Hi, I'm Ray

I'm a software developer, full-time nerd and occasional human (while heavily caffeinated).

Parsing CSV in C#

Welcome to my first blog post. Hi, I’m Ray (psst! that’s the name of this website).

This is an easy exercise that I occasionally come across, parsing comma separated values (CSV). I’ve seen a lot of code purporting to do this on the Web but a lot of it doesn’t work in practice. This is my take on parsing CSV’s.

Note: This is also a real-life application of stacks (but we don’t care about that right now).

 

1. Start simple

If you have a CSV string, such as below, it’s simple to split the string by the commas. You get a five item array.

one,two,three,four,five

Sometimes the CSV will have double-quotes surrounding each item. You split the string and trim the quotes. This is the code I see most often, which is also fine.

"one","two","three","four","five"

 

2. Commas gone wild

The reason for surrounding each item in quotes is so they can contain a comma without breaking the format.

Items don’t need to be wrapped-up if they don’t need to be.

In this case if you split by commas you get an array of seven but there should only be five.

one,"two,three","four,five",six,"seven"

You can see that commas are “special” characters that separate the values.

We’ve added double-quotes as special characters for surrounding values. Commas inside a value is not a special character.

If you have a double-quote inside a value, it will be escaped such that it doesn’t affect the CSV format. This is typically done with a back-slash.

one,"two,three","four,\"five\"",six,"seven"

As you can see, the split and trim doesn’t work any more. We need to find another solution.

 

3. The disclaimer

I’ve seen some solutions using regular-expressions and others with complicated loop-di-loops.

This is my take on the problem, it’s what is known as, “keep it simple, stupid”. Or I call it, “easy-mode”.

 

4. The solution

This is when we revisit the stack. The stack is simply a list where the last thing added is the first thing removed. Think of it as a stack of plates. Except in this case we’re going to be adding and removing characters, it’s called pushing and popping.

Okay.

We start off with an empty stack and we’re going to look at each character in the CSV string from left to right. We’ll also want an array for the output items.

Remember that we only care about commas, quotes and slashes.

one,"two,three","four,\"five\"",six,"seven"

  1. The first special character we come to is the comma.
  2. We check the stack, it’s empty, we add the preceding string to the output.

We have one item in the array.

"two,three","four,\"five\"",six,"seven"

  1. The first special character we come to is the quote.
  2. We check the stack, it’s empty, we push the quote character on to the stack and continue.
  3. The next special character we come to is a comma.
  4. We check the stack, a quote is on top. We ignore the comma and continue.
  5. The next special character we come to is a quote.
  6. We check the stack, a quote is on top. We pop the quote out and continue.
  7. The next special character we come to is a comma.
  8. We check the stack, it’s empty, we add the preceding string to the output.

We have two items in the array.

"four,\"five\"",six,"seven"

  1. The first special character we come to is the quote.
  2. We check the stack, it’s empty, we push the quote character on to the stack and continue.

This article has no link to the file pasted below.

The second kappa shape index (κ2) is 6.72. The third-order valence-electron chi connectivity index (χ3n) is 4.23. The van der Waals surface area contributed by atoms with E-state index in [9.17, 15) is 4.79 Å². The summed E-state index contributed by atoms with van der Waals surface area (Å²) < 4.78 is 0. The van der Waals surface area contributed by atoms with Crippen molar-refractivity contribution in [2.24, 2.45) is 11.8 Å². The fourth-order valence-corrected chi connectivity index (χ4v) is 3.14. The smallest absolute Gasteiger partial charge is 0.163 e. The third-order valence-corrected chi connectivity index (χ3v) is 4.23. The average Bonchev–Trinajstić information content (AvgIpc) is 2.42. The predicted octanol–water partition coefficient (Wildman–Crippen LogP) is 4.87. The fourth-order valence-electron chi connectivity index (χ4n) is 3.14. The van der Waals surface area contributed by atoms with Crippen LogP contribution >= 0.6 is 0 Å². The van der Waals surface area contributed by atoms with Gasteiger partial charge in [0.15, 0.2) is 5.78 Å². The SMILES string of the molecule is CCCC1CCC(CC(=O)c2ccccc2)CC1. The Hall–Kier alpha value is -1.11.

3. The next special character we come to is a comma.
  4. We check the stack, a quote is on top. We ignore the comma and continue.
  5. The next special character we come to is a slash.
  6. We push the slash onto the stack and continue to the next character.
  7. The next character we come to is a quote.
  8. We check the stack, a slash is on top. We pop-off, ignore and continue.
  9. The next special character we come to is a slash.
  10. We push the slash onto the stack and continue to the next character.
  11. The next character we come to is a quote.
  12. We check the stack, a slash is on top. We pop-off, ignore and continue.
  13. The next special character we come to is a quote.
  14. We check the stack, a quote is on top. We pop the quote out and continue.
  15. The next special character we come to is a comma.
  16. We check the stack, it’s empty, we add the preceding string to the output.

We have three items in the array.

six,"seven"

  1. The first special character we come to is the comma.
  2. We check the stack, it’s empty, we add the preceding string to the output.

We have four items in the array.

"seven"

  1. The first special character we come to is the quote.
  2. We check the stack, it’s empty, we push the quote character on to the stack and continue.
  3. The next special character we come to is a quote.
  4. We check the stack, a quote is on top. We pop the quote out and continue.
  5. End of string, we add the preceding string to the output.

 

5. The end

You should have five items in the array. The method is long-winded but you won’t be doing it by hand.

  • one
  • two,three
  • four,"five"
  • six
  • seven

I have deliberately overlooked a few issues to keep the walk-through straight-forward but I have addressed them in the code sample. Of course you will likely have language specific considerations to address as well.

I hope someone finds this post useful. I’ll try to think up something more interesting next time.

 

6. The code

The sample code differs a little from the walk-through but you can adjust it as you will.

Source Code

The Author

Ray
  • Hi, I'm Ray. I'm a software developer, full-time nerd and occasional human (while heavily caffeinated).

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